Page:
Essential PHP Security

This review was originally printed in the June 2006 edition of the UKUUG newsletter, which is now defunct.

Title: Essential PHP Security
Authors: Chris Shiflett
ISBN: 9780596006563

As a PHP developer of many years, I’ve probably made my fair share of mistakes when it comes to security, so finding a book that concentrates purely on this topic sounded like just the thing I’ve been looking for.

My first impression was that the book is rather slim, weighing in at just over 100 pages. Whilst PHP security is perhaps something of a niche topic, I got the feeling that perhaps this text would be a little short on detail. On the other hand, the book lacks the flowery prose and history sometimes used in computer books, so it was a refreshing change to get straight into the nuts and bolts of the subject matter from page one.

The first few chapters cover the most obvious security holes that often plague PHP scripts, including processing user input (primarily from forms), databases and cookie/session handling. At first this seemed like a good coverage of the common security problems, but I felt that the databases section was particularly short, especially given the number of websites that are relying on some form of database backend to provide various levels of functionality (e.g. forums). The SQL injection section was only a few pages, despite the fact that this one security hole alone has caused problems for many of the popular PHP scripts available for download.

The author also sometimes veers away from PHP problems and ends up discussing more general issues, such as the handling of cookies in previous versions of Internet Explorer. Whilst this is something that developers should be aware of, it isn’t really a PHP security issue and relies on users being savvy enough to keep their software up to date.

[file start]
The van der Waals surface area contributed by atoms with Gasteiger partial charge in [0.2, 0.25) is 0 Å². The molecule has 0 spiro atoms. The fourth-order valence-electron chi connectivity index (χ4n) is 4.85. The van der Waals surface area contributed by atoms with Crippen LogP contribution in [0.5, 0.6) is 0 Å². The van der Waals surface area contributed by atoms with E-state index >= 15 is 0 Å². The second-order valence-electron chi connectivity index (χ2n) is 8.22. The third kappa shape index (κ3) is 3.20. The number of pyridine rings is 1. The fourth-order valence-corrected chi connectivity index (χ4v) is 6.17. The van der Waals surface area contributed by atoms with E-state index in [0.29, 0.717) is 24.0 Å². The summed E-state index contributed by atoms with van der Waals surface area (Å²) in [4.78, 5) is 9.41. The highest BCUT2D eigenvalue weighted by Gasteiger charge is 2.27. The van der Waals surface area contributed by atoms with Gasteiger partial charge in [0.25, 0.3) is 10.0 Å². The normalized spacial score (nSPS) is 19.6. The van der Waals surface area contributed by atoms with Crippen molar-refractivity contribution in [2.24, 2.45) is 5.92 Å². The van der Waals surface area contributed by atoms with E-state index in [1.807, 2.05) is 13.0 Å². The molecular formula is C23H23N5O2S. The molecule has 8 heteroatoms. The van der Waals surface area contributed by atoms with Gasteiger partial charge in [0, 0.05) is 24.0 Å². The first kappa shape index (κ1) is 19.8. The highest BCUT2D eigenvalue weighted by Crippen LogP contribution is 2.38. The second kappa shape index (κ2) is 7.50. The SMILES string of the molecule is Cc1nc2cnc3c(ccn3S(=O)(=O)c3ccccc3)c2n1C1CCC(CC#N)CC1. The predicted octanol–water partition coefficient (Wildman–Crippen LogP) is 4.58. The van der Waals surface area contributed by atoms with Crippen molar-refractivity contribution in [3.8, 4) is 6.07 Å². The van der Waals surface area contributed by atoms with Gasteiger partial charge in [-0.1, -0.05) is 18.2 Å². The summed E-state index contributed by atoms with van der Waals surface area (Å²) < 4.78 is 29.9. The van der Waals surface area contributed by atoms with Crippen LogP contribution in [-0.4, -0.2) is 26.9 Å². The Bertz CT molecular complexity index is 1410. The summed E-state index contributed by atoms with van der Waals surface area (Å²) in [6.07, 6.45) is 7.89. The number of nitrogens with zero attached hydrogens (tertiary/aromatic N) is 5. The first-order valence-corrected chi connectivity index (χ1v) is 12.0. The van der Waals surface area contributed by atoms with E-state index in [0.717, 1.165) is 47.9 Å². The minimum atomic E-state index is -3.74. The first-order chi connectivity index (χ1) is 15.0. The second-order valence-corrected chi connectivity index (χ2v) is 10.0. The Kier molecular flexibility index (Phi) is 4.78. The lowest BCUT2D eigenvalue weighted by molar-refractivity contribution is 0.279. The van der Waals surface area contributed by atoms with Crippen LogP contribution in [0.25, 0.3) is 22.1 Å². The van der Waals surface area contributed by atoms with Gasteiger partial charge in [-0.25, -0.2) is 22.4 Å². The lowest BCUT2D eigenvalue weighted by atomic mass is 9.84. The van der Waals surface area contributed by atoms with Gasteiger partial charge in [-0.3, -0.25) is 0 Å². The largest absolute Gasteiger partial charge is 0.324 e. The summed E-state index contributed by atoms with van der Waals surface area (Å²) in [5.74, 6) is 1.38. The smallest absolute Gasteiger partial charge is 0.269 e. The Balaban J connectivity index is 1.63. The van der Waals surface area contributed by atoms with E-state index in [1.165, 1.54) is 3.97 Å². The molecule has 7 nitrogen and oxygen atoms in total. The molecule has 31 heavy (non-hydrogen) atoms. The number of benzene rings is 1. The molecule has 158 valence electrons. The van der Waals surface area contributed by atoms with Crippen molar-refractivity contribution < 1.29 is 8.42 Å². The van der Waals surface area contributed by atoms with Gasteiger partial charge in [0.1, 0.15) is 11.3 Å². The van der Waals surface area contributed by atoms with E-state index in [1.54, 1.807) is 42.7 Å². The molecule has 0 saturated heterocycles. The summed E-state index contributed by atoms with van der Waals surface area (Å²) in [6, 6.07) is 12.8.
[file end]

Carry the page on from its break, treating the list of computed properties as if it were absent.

There are sections where the author ends up explaining what is basically the same vulnerability several times. For example, when using some form of user input (such as $_GET[‘filename’]) as a way of dynamically including files, he shows the same problem with both local and remote files, and so the reader is given a repeated explanation of why you should never use tainted data to refer to a filename.

Certain sections are also somewhat hand-wavey in that the author will mention topics such as SSL, and then suddenly move onto something else without giving any details as to how the topic in question can be used to enhance the security of your PHP scripts.

Having criticised the book somewhat, I must admit that I did learn one or two useful bits of information. For example, I always set the error reporting value for my PHP scripts to be E_ALL to display all errors, but apparently including E_STRICT will warn about depreciated functions as well. The section covering problems with shared hosting was also fairly in-depth and is a topic which probably affects the majority of PHP developers, yet it is not usually considered when trying to write secure code.

Overall though, I think the book is a little short on detail. There are a lot of places where it highlights important security issues – thus bringing them to your attention – but doesn’t really provide many good examples as to how to close the holes.

If you’re a seasoned PHP developer it’s unlikely that you’ll learn a great deal from this book, although it may serve as a useful reminder of some of the security issues that you are likely to come across in your scripts. The majority of the book’s content can be found on the many PHP websites, and given the lack of detail in the book I suspect most developers would get a more comprehensive answer by simply searching the web.

Personally, I don’t believe that the book is worth the cover price, though if a second edition with more detail and better examples was released then I’d be inclined to pick up a copy. As it stands, the book has potential but some sections could do with expanding, so I would award it 6/10 overall.


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